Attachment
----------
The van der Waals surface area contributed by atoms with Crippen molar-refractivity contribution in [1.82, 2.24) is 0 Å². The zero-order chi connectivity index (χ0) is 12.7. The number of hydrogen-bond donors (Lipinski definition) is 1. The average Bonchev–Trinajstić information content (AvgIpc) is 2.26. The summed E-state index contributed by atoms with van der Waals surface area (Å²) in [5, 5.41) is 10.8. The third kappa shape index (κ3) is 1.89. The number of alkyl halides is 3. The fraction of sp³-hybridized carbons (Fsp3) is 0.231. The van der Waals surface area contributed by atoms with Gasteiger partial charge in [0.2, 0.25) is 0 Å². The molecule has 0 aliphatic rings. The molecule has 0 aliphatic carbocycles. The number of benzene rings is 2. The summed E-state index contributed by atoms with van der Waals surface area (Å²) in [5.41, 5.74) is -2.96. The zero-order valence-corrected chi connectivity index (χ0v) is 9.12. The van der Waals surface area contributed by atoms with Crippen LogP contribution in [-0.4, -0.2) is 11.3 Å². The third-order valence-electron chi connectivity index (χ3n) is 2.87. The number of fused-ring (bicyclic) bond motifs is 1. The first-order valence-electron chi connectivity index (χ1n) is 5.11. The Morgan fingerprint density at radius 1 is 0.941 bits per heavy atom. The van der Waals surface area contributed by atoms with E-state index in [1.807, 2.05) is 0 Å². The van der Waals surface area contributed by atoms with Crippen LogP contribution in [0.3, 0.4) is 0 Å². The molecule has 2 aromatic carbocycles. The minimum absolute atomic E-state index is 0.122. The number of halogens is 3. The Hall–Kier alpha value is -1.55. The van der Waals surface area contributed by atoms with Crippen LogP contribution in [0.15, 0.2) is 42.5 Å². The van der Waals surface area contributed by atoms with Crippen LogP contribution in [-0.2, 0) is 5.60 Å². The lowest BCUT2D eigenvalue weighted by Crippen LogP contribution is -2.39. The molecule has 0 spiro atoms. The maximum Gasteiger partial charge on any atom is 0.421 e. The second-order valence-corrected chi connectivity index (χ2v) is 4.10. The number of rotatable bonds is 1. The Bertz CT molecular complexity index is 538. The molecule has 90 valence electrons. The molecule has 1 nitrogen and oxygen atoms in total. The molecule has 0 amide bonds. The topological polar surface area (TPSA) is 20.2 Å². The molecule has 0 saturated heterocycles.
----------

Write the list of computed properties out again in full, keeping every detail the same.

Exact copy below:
The van der Waals surface area contributed by atoms with Crippen molar-refractivity contribution in [1.82, 2.24) is 0 Å². The zero-order chi connectivity index (χ0) is 12.7. The number of hydrogen-bond donors (Lipinski definition) is 1. The average Bonchev–Trinajstić information content (AvgIpc) is 2.26. The summed E-state index contributed by atoms with van der Waals surface area (Å²) in [5, 5.41) is 10.8. The third kappa shape index (κ3) is 1.89. The number of alkyl halides is 3. The fraction of sp³-hybridized carbons (Fsp3) is 0.231. The van der Waals surface area contributed by atoms with Gasteiger partial charge in [0.2, 0.25) is 0 Å². The molecule has 0 aliphatic rings. The molecule has 0 aliphatic carbocycles. The number of benzene rings is 2. The summed E-state index contributed by atoms with van der Waals surface area (Å²) in [5.41, 5.74) is -2.96. The zero-order valence-corrected chi connectivity index (χ0v) is 9.12. The van der Waals surface area contributed by atoms with Crippen LogP contribution in [-0.4, -0.2) is 11.3 Å². The third-order valence-electron chi connectivity index (χ3n) is 2.87. The number of fused-ring (bicyclic) bond motifs is 1. The first-order valence-electron chi connectivity index (χ1n) is 5.11. The Morgan fingerprint density at radius 1 is 0.941 bits per heavy atom. The van der Waals surface area contributed by atoms with E-state index in [1.807, 2.05) is 0 Å². The van der Waals surface area contributed by atoms with Crippen LogP contribution in [0.3, 0.4) is 0 Å². The molecule has 2 aromatic carbocycles. The minimum absolute atomic E-state index is 0.122. The number of halogens is 3. The Hall–Kier alpha value is -1.55. The van der Waals surface area contributed by atoms with Crippen LogP contribution in [0.15, 0.2) is 42.5 Å². The van der Waals surface area contributed by atoms with Crippen LogP contribution in [-0.2, 0) is 5.60 Å². The lowest BCUT2D eigenvalue weighted by Crippen LogP contribution is -2.39. The molecule has 0 spiro atoms. The maximum Gasteiger partial charge on any atom is 0.421 e. The second-order valence-corrected chi connectivity index (χ2v) is 4.10. The number of rotatable bonds is 1. The Bertz CT molecular complexity index is 538. The molecule has 90 valence electrons. The molecule has 1 nitrogen and oxygen atoms in total. The molecule has 0 amide bonds. The topological polar surface area (TPSA) is 20.2 Å². The molecule has 0 saturated heterocycles.